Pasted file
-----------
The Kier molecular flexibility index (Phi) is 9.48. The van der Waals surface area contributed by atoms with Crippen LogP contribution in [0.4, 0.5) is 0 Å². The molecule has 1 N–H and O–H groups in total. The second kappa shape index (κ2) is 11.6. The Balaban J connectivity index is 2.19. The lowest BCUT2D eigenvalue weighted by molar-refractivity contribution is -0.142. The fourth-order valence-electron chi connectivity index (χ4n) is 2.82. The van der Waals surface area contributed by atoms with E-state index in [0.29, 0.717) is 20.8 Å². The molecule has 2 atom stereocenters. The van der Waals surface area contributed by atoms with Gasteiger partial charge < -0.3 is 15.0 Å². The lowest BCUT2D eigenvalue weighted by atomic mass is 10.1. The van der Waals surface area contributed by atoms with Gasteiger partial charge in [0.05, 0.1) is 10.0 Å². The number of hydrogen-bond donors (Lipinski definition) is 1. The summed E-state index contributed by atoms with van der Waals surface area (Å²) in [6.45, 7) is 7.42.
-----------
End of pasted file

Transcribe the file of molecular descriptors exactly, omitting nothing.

The Kier molecular flexibility index (Phi) is 9.48. The van der Waals surface area contributed by atoms with Crippen LogP contribution in [0.4, 0.5) is 0 Å². The molecule has 1 N–H and O–H groups in total. The second kappa shape index (κ2) is 11.6. The Balaban J connectivity index is 2.19. The lowest BCUT2D eigenvalue weighted by molar-refractivity contribution is -0.142. The fourth-order valence-electron chi connectivity index (χ4n) is 2.82. The van der Waals surface area contributed by atoms with E-state index in [0.29, 0.717) is 20.8 Å². The molecule has 2 atom stereocenters. The van der Waals surface area contributed by atoms with Gasteiger partial charge < -0.3 is 15.0 Å². The lowest BCUT2D eigenvalue weighted by atomic mass is 10.1. The van der Waals surface area contributed by atoms with Gasteiger partial charge in [0.05, 0.1) is 10.0 Å². The number of hydrogen-bond donors (Lipinski definition) is 1. The summed E-state index contributed by atoms with van der Waals surface area (Å²) in [6.45, 7) is 7.42.